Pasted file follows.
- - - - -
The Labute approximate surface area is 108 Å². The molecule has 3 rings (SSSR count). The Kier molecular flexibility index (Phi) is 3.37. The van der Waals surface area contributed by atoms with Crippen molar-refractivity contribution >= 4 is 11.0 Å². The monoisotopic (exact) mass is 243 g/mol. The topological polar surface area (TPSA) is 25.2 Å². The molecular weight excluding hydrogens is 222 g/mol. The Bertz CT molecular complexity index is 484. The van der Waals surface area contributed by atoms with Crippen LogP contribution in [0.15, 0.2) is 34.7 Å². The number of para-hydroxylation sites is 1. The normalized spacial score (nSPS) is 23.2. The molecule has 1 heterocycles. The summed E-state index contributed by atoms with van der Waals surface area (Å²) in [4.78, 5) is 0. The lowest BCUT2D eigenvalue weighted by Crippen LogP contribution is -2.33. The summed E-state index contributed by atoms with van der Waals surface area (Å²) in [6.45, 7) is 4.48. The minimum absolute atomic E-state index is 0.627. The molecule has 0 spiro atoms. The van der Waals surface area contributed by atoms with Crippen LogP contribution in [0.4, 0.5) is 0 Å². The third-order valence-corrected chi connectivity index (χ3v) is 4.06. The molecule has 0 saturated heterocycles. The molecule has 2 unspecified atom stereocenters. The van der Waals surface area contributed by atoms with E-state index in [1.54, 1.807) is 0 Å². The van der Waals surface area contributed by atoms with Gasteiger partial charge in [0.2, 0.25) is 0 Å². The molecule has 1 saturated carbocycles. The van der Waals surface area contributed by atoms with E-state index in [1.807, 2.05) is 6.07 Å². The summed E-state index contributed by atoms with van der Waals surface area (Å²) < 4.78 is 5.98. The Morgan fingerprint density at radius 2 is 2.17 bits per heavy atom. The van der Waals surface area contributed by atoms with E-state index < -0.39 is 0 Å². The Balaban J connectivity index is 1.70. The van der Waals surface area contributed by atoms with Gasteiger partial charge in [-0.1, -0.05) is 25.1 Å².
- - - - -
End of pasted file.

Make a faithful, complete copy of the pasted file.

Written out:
The Labute approximate surface area is 108 Å². The molecule has 3 rings (SSSR count). The Kier molecular flexibility index (Phi) is 3.37. The van der Waals surface area contributed by atoms with Crippen molar-refractivity contribution >= 4 is 11.0 Å². The monoisotopic (exact) mass is 243 g/mol. The topological polar surface area (TPSA) is 25.2 Å². The molecular weight excluding hydrogens is 222 g/mol. The Bertz CT molecular complexity index is 484. The van der Waals surface area contributed by atoms with Crippen LogP contribution in [0.15, 0.2) is 34.7 Å². The number of para-hydroxylation sites is 1. The normalized spacial score (nSPS) is 23.2. The molecule has 1 heterocycles. The summed E-state index contributed by atoms with van der Waals surface area (Å²) in [4.78, 5) is 0. The lowest BCUT2D eigenvalue weighted by Crippen LogP contribution is -2.33. The summed E-state index contributed by atoms with van der Waals surface area (Å²) in [6.45, 7) is 4.48. The minimum absolute atomic E-state index is 0.627. The molecule has 0 spiro atoms. The van der Waals surface area contributed by atoms with Crippen LogP contribution in [0.4, 0.5) is 0 Å². The third-order valence-corrected chi connectivity index (χ3v) is 4.06. The molecule has 0 saturated heterocycles. The molecule has 2 unspecified atom stereocenters. The van der Waals surface area contributed by atoms with E-state index in [1.54, 1.807) is 0 Å². The van der Waals surface area contributed by atoms with Gasteiger partial charge in [0.2, 0.25) is 0 Å². The molecule has 1 saturated carbocycles. The van der Waals surface area contributed by atoms with E-state index in [1.807, 2.05) is 6.07 Å². The summed E-state index contributed by atoms with van der Waals surface area (Å²) < 4.78 is 5.98. The Morgan fingerprint density at radius 2 is 2.17 bits per heavy atom. The van der Waals surface area contributed by atoms with E-state index < -0.39 is 0 Å². The Balaban J connectivity index is 1.70. The van der Waals surface area contributed by atoms with Gasteiger partial charge in [-0.1, -0.05) is 25.1 Å².